Helena Bonham Carter is preparing to torment Harry Potter as Bellatrix Lestrange this week, with the arrival of the first film in the two-part finale, 'Harry Potter and the Deathly Hallows.' In fact, this is just one of many roles the actress has inhabited over the last year. She played the Red Queen in 'Alice in Wonderland,' Queen Elizabeth in 'The King's Speech,' plus the upcoming '60s fest 'Toast' and the epic and upcoming 'Hallows' finale. Her work is so varied and plentiful these days that it's hard to believe that she's been gracing the silver screen for the last twenty-five years.
As soon as she stepped foot into the 'Room with a View,' Bonham Carter crafted an ongoing link to worlds of the past. Films like 'Lady Jane' and 'Francesco' solidified her position as the go-to British actress for period pieces, allowing her to travel in and out of time with ease and grace. She embodied the fragile doom of Ophelia in 'Hamlet' as easy as the mirth of 'Twelfth Night.' She stood out in 'Howard's End' and found passion and horror in 'Frankenstein.'
What made Bonham Carter such an interesting cinematic figure over those early years was not her diversity, but how she could implement levels of madness and depth into any occasion, whether it's the corseted world of the past, or a sex comedy like 'Getting it Right' or 'Women Talking Dirty.' It wasn't so much that she used the same performance for each role, but knew how to adapt these characterizations in subtle and charming ways.
When the world at large saw her as the woman of the past, she applied the manic, unstable tendencies to 'Fight Club' as Marla Singer, a deeply troubled woman who becomes the grounding and somewhat rational force in The Narrator's world. This surely led her to the world of Burton and 'Planet of the Apes,' where her career would evolve into the go-to star for the filmmaker's highly stylized and eerie worlds ('Big Fish,' 'Charlie and the Chocolate Factory,' 'Corpse Bride' ...).
But though Burton could bring her romantic partnership and mainstream staying power, her best role is the one that pulls her out of the trends. It's the one that allowed her to temporarily hang up the wide-eyed weirdness, the evil flamboyance and the historic dalliances -- the role that offered her the chance to implement her subtly perfect facial expressions and eye contact to a modern and realistic setting -- Hans Canosa's 'Conversations with Other Women.'
Written by Gabrielle Zevin, 'Conversations' focuses on a man and woman (never referred to by name, played by Aaron Eckhart and Bonham Carter) who begin a conversation at a wedding. A film looking to capture the many aspects of a chance encounter -- how someone speaks, how the other person reacts, how minds think of the past and imagine what would be different if they'd taken a different approach -- Canosa tells the tale with a split screen. From moment one, the view is fragmented into two halves where, for the most part, each lead inhabits their own space.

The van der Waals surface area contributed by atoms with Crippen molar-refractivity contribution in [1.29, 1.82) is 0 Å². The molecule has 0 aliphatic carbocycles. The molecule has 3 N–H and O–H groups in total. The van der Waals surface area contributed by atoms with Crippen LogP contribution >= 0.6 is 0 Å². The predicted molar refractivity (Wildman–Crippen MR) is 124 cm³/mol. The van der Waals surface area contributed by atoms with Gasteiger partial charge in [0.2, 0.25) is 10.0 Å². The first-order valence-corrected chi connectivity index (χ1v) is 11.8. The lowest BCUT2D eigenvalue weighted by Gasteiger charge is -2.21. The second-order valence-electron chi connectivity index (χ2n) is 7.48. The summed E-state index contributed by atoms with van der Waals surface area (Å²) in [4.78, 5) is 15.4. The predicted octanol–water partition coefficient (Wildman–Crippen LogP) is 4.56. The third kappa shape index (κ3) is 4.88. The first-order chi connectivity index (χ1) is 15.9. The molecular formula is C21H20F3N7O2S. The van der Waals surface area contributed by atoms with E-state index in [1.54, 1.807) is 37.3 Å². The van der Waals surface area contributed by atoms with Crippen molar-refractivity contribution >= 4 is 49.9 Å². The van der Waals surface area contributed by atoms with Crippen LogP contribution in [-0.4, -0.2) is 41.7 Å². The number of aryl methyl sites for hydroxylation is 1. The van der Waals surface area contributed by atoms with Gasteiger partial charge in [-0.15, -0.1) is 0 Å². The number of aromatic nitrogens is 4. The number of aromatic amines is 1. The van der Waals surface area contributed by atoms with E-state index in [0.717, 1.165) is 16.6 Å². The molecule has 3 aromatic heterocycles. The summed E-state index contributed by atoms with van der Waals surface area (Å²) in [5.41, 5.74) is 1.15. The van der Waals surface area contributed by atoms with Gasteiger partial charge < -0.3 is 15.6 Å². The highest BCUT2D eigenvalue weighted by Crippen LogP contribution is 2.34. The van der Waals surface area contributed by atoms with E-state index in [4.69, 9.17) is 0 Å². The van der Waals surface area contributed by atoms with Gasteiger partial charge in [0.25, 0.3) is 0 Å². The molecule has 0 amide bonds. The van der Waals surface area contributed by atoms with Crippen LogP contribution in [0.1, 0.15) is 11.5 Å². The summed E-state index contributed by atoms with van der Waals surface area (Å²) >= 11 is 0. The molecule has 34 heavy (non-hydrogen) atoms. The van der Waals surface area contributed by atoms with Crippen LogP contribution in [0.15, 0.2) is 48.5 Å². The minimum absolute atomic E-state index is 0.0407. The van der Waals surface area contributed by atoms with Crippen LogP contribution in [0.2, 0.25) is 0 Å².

Though much of the charm of the film is due to the intensely organic, comedic and personal nature of Zevin's script and the opportunity to see both faces during most of the dialogue, it's a film whose ultimate and true power resides in the performances. Bonham Carter's Woman evokes both sides of any number of binaries. She reveals pain in sarcasm and comedy, nervousness during bouts of strength, utter truth and emotional rawness alongside half-truths and obtuse responses.
While any scene from the film is ripe for review, so much of is said about the nature of their relationship and motivations when the man asks the woman to dance. As the last dance is announced, Bonham Carter visibly arches her back away, turning her head, then looking down. In that moment she must decide how the night will end -- wondering if her wishes will come true, if she should continue the banter -- mentally running through the obstacles while physically distancing herself -- even in that subtle way -- in anticipation of what will come next.
She breathes, she ums, and it's as if she then swings back into sarcastic gear, having found a way to stomach her feelings and return to the emotionally safe banter. He looks at her, but she cannot look at him and she goes on and on about how she's too old to dance. Her eyes cannot meet the possibilities of what will happen, and when he makes his intentions more clear, she can't help but be raw and honest: "I was just stalling ... I didn't know how I was going to answer." By then, however, even their jokes or simple comments relay truths. By admitting that she was stalling, she not only admits to the act, but acknowledges that there's more to this moment than just a simple dance.
Absolutely every moment, look, pause and word reveals something more. The way they hold each other's hands during the dance reveals their chemistry. Their humor is a way to express deeper emotions hidden between the lines, and Bonham Carter does a beautiful job balancing her ties to her life back in London and the romantically surreal edge to her experience with the man.
When an actor receives complains about wooden acting, it's films like this, and performances like Bonham Carter's, that they should visit. Her performance is not a case of melodrama and exacerbating actions to imbue wordless information. She has a gift for recognizing the subtleties in our real actions and reactions -- the ways we hold ourselves and how it reveals something about our feelings and thoughts -- often in a way we're not conscious of.
Though she may be excellent as manic crazy women and charming when thrust into the past, it's all due to this raw and genuine ability to evoke natural experiences, and her talent is never so clear, nor so engaging, as it is with 'Conversations with Other Women.'